Democrats were never likely to get enough votes to convict President Trump in the impeachment trial, but Republicans said House Speaker Nancy Pelosi and her party made a number of unforced errors that made it that much easier to shut the trial down.
From Mrs. Pelosi’s move to hang onto the articles of impeachment for weeks, attempting to dictate to senators how they should run the trial, to Sen. Elizabeth Warren’s attempt to embarrass Supreme Court Chief Justice John G. Roberts Jr., Democrats found ways to answer even those in the GOP who’d been inclined to call witnesses and hold a more fulsome trial on Mr. Trump’s behavior.
Ms. Warren’s move may have been the biggest mistake. Sen. Ted Cruz said that’s what convinced two holdout Republicans to oppose witnesses, giving the GOP 51 votes to shut down the trial and move to a final vote later this week.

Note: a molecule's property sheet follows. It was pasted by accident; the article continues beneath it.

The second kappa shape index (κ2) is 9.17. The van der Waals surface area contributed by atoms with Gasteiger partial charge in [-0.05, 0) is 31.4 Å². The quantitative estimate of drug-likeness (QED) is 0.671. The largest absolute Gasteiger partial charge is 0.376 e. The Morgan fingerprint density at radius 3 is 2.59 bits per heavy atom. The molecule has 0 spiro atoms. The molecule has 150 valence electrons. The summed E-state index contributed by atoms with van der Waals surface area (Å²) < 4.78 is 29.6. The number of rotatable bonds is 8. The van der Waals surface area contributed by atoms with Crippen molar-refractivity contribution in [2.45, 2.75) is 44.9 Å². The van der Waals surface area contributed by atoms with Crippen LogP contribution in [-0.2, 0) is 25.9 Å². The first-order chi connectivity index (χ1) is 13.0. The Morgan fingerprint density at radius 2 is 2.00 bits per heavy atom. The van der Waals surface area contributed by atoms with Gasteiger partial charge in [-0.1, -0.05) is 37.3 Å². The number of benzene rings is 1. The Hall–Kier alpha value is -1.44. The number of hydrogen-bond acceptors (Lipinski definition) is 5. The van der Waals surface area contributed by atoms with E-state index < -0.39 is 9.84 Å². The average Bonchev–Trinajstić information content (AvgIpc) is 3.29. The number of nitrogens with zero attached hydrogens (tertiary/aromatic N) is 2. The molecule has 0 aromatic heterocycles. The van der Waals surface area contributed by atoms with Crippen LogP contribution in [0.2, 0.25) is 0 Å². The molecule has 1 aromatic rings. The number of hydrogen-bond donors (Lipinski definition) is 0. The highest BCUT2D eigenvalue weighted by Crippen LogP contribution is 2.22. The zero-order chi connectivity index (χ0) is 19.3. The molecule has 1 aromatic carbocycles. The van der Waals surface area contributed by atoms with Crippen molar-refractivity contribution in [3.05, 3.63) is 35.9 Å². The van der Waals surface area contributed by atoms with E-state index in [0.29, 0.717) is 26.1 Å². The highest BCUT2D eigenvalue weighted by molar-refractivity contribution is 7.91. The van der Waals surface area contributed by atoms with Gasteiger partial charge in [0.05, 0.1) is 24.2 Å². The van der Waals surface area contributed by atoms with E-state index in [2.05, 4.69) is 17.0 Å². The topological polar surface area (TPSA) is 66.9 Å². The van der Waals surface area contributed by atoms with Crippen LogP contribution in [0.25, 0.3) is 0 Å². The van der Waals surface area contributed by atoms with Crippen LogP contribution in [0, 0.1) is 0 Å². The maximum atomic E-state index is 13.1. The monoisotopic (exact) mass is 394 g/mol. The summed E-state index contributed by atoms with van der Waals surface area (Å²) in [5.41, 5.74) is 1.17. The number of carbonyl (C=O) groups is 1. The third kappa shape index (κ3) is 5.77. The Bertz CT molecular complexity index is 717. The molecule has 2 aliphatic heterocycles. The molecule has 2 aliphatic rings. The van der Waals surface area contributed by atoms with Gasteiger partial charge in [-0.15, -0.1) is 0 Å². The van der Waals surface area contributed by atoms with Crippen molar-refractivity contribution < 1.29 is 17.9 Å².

“Elizabeth Warren helped defeat the impeachment of the president of the United States,” Mr. Cruz said late Friday on the new episode of his podcast “The Verdict.” “That stunt helped deliver the votes of Lisa and Lamar.”
Lisa is Sen. Lisa Murkowski, Alaska Republican, and Lamar is Sen. Lamar Alexander, Tennessee Republican.
With them firmly in the GOP corner, the Senate voted 51-49 on Friday to set rules for the rest of the impeachment trial that don’t allow for any more witnesses or motions.
A final vote is set for Wednesday at 4 p.m., where Mr. Trump is certain to be acquitted, since the Senate won’t come close to mustering the two-thirds majority needed for a conviction on impeachment.